In a phone call and text messages with two reporters for Dow Jones and the Wall Street Journal, Mr. Schuller repeatedly said no meeting would be held. He apparently said the same to other news outlets; at least one more moved his denials on financial newswires.

Of course, there was a meeting–although not, apparently, to talk about Greece quitting the currency, which would be an extreme step to say the least. Mr. Juncker even said a few words to reporters who had hustled to Luxembourg to stake out the gathering.

Anyway, do read the article in full here.

In that article there is a YouTube video in which Mr. Juncker says “When it becomes serious, you have to lie.”  You can hear it yourself, about 20 seconds into the video despite the sound level being a tad low.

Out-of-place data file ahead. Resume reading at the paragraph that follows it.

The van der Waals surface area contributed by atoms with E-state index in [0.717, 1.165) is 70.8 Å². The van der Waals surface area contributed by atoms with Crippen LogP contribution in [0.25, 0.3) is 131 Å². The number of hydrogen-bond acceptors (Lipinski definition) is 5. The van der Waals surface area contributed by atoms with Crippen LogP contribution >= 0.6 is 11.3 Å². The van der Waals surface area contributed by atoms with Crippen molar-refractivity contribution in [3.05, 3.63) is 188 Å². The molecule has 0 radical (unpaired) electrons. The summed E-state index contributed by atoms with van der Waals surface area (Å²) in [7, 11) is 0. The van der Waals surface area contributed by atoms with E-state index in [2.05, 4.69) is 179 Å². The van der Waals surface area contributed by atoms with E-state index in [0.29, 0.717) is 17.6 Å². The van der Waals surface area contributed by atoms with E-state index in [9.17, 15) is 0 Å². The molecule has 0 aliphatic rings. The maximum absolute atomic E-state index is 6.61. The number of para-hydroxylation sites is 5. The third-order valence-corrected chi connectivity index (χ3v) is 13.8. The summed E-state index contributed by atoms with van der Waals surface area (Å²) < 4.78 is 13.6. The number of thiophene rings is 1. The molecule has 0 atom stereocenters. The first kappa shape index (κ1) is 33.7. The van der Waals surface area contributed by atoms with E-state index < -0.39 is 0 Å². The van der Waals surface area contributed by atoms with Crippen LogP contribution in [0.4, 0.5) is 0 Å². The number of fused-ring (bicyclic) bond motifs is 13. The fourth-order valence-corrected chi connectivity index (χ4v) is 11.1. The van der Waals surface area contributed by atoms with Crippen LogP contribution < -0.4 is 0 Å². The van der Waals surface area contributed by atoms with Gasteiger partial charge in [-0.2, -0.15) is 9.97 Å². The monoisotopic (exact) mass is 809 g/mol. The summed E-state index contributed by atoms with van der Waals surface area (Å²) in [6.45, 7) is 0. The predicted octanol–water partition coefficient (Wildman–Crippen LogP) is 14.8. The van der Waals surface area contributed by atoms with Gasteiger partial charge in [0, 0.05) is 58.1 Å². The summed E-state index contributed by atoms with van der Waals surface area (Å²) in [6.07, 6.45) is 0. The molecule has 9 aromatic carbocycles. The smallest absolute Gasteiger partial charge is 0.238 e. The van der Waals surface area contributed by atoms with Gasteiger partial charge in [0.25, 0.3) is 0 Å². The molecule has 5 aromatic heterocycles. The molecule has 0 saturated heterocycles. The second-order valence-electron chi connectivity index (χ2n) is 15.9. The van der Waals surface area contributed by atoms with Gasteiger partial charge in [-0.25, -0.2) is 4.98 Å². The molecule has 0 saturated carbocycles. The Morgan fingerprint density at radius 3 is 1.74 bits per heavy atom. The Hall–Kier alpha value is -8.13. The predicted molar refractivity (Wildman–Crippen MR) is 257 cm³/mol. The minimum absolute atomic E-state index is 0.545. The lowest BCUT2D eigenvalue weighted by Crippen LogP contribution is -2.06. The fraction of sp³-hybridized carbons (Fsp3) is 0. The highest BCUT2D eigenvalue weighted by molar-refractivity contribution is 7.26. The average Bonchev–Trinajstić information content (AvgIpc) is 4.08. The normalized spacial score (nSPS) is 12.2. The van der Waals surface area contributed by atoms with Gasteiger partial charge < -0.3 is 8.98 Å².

So that’s official then!  Politicians have to lie!  Grand job.  Talking about jobs, don’t suppose Mr. Juncker will lose his.  Or that he will show that, deep down, he is an integrous man and resign his post.

Yes, of course we all understand that what high-profile people say can affect markets and that, at times, one must be careful in terms of what is said.  But lying?  Sorry, for me that will never, ever be acceptable!

What has this to do with dogs?  Simply, dogs don’t lie.